Today, we may finally find out which party will control the Senate.
No, don't worry. We'll leave 2020 in 2020. But Georgia can't say the same. Back in November, neither of GA's four candidates running for two Senate seats won the majority. So a runoff election was scheduled for today. Let's get into those races…
Perdue vs Ossoff…David Perdue (R) is trying to keep his job as a Georgia Senator – which he's held since 2015. He's running on a conservative campaign: he's pro-gun rights and anti-abortion. He's also a close ally of President Donald Trump. His opponent, Jon Ossoff (D), is running on a campaign that includes strengthening Medicare (think: he wants Americans to have a public health option). He also supports President-elect Biden's decision to rejoin the Paris climate deal.
Loeffler vs Warnock...Incumbent Sen. Kelly Loeffler (R) was appointed to her seat after the previous senator resigned, and she'd like to stay there. She's also pro-gun rights, anti-abortion, and a Trump loyalist. Just yesterday, she announced she would object to the certification of Biden's Electoral College win. And she's recently come under fire for posing in a photo with a former KKK member. Her opponent, Raphael Warnock (D), is a reverend at Ebenezer Baptist Church – where Dr. Martin Luther King Jr. served as co-pastor with his father. He's running on a campaign that includes building on the Affordable Care Act, reforming the bail system, and ending mass incarceration.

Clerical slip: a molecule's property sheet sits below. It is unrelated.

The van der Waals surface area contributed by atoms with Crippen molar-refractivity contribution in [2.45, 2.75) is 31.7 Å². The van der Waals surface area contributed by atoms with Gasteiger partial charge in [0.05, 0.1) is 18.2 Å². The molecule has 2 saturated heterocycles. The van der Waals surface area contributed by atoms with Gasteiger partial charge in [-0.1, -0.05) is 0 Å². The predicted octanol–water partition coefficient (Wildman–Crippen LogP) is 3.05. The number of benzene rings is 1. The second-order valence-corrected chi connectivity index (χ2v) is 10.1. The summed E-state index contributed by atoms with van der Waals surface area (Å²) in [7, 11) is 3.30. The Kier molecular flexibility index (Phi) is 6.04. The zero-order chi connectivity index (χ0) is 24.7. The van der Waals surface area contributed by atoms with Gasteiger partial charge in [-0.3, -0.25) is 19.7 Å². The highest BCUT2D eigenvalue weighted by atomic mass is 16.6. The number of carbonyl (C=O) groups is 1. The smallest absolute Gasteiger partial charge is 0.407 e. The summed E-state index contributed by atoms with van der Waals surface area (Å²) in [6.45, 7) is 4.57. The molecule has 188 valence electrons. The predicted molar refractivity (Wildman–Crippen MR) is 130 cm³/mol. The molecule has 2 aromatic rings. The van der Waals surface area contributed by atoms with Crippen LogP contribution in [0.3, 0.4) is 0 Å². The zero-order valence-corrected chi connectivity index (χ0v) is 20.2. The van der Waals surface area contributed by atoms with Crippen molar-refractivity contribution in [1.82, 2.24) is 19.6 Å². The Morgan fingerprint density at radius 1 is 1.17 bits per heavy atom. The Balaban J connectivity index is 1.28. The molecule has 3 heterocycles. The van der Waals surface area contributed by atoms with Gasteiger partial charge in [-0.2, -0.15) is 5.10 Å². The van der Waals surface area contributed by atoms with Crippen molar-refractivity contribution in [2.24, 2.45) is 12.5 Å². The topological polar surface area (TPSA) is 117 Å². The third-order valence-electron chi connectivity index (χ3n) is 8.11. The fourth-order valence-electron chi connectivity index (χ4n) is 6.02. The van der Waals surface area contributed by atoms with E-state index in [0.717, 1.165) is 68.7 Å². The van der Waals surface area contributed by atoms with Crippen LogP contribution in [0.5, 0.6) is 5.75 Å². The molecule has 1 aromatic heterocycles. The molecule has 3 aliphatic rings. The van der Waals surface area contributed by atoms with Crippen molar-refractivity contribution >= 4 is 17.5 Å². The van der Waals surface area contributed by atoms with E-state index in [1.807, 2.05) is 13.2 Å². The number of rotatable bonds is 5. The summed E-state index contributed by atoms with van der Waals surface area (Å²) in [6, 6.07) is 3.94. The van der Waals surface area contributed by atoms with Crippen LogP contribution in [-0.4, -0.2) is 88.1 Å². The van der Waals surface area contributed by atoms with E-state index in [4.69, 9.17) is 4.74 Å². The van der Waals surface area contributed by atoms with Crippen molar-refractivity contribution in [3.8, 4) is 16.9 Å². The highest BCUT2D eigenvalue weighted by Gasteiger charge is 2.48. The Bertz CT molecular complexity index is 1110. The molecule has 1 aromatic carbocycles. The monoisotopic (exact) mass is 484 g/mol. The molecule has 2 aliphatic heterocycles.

Anytime. So let's get back to control of the Senate. If Perdue or Loeffler wins, the Republican Party keeps the Senate. That would give them the power to block certain bills from the House and Biden's agenda (think: on health care and environmental restrictions). Meanwhile, if Ossoff and Warnock both win the seats – something Dems haven't done in the state in nearly two decades – the Senate will be tied 50-50. And VP-elect Kamala Harris will have to come back to the Senate to serve as the tiebreaker for future votes.
That could depend on how close it is. More than 3 million Georgians have already voted early in the runoff – the highest number since 2008. But many others will head to the polls in an especially contentious time for their state. Reminder: Over the weekend, President Trump tried to pressure GA Secretary of State Brad Raffensperger (R) to defy the state's election results and "find 11,780 votes." While GA's election officials have tried to reassure their constituents on the safety of their votes (in both the presidential election and the runoff), the news was enough to spread the seeds of doubt.
Georgia's race will determine control of the Senate. For those who haven't yet voted, polls are open 7am-7pm ET, and you can return your mail-in-ballot in person. And with COVID-19 concerns, here's how you can prepare to vote safely.